Ken Wolter / Shutterstock.com
Plaintiffs Ryan Black and Daynia McDonald filed a putative class action against P.F. Chang’s China Bistro April 1 in federal court in Chicago. According to the complaint, they have asked “to recover minimum wages, overtime compensation, misappropriated tips, unlawful deductions and other wages for … employees paid sub-minimum, tip-credit rates of pay, including but not limited to servers, bussers, runners and bartenders.”
Lumping the employees under the term “tipped workers,” the complaint accused the Scottsdale, Ariz., restaurant chain of violating the Fair Labor Standards Act. Black, of Volo, specifically cited Illinois Minimum Wage Law and the Illinois Wage Payment and Collection Act. He worked at the P.F. Chang’s in suburban Lombard from the fall of 2012 through spring of 2014. McDonald, of Hollis, N.Y., referenced New York labor law. She worked at the Westbury, N.Y., location from November 2013 to February 2014.
The complaint said Chang’s, which operates more than 200 full-service casual Asian restaurants nationwide, paid tipped workers “at a sub-minimum tip-credit wage rate less than the full minimum wage rate for nontipped workers (and) maintained a policy and practice whereby it failed to provide tipped workers with the statutorily required notice that (it) intended to pay tipped workers the sub-minimum tip-credit wage rate.”
Tipped workers, the complaint contends, were required to do on-the-clock side tasks unrelated to their tipped jobs. Further, the tipped workers were required to spend more than 20 percent of their time — at the start, during and end of each shift — doing work related to the tipped jobs, but that would not actually yield tips, such as “general cleaning of the restaurant, preparing food for customers, refilling condiments and restocking and replenishing service areas.”
The tipped workers said they had to arrive 30 to 45 minutes before customers arrived for lunch and stay 90 minutes to two hours after close. When they were paid for those hours, it was at the sub-minimum hourly rate. In some cases, they were told not to clock in until customer table service began. When they attended monthly staff meetings, they alleged they would clock in, but were paid less than minimum wage for that time.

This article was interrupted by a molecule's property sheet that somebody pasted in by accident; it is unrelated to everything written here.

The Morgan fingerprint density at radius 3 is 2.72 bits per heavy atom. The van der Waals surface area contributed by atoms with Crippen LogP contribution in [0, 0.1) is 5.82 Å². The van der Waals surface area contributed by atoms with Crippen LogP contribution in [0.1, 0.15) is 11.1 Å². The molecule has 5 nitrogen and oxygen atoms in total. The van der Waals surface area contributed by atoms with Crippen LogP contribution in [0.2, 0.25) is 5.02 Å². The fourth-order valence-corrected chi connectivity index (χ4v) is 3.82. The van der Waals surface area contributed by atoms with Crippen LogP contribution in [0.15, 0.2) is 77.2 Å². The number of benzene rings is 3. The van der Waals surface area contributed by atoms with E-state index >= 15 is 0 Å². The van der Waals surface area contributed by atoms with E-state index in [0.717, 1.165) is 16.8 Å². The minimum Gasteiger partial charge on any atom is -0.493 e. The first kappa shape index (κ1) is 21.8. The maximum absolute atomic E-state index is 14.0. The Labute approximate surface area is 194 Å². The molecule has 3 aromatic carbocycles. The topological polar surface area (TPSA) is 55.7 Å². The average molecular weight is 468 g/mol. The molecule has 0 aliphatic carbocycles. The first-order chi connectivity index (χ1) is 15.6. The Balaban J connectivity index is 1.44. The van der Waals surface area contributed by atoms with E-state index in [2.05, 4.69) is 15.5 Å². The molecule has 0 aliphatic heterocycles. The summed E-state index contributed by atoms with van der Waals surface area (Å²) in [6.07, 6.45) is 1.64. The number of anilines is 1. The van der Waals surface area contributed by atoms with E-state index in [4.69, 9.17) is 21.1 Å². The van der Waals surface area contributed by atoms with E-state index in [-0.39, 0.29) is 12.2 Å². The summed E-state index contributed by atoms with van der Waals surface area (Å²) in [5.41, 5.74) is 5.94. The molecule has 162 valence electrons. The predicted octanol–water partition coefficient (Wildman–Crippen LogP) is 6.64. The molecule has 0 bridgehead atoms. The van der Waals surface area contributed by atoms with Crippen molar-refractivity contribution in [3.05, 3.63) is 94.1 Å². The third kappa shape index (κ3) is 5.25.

The complaint contended the duties tipped workers completed in these periods usually were assigned to “back-of-the-house” employees paid on the full minimum wage scale. While the chain’s timekeeping system could track multiple job codes for different assignments, tipped workers were not allowed to clock in as minimum-wage employees when doing non-tipped tasks, the complaint said.
They also argued the chain “maintained a policy and practice where tipped workers were encouraged to work off-the-clock,” sometimes more than 40 hours per week. The complaint alleged tipped workers also were required to take part in a “tip distribution scheme” to share their tips with quality assurance workers or expeditors, job titles exempt from sharing tips under the laws cited in the complaint.
In addition to class certification, Black and McDonald asked the court to award liquidated damages equal to the amount of unpaid minimum wages and punitive damages of 2 percent of the amount of underpayment per month, plus legal fees. New York class members have requested statutory penalties of $50 for each work day they were not given proper annual wage notices, or a total of $5,000, as well as penalties of $250 for each work week the restaurant failed to provide accurate wage statements, or $5,000.
Representing the plaintiffs in this action are Douglas M. Werman, of Werman Salas, Chicago; and Brian S. Schaffer and Armando A. Ortiz, of Fitapelli & Schaffer, New York.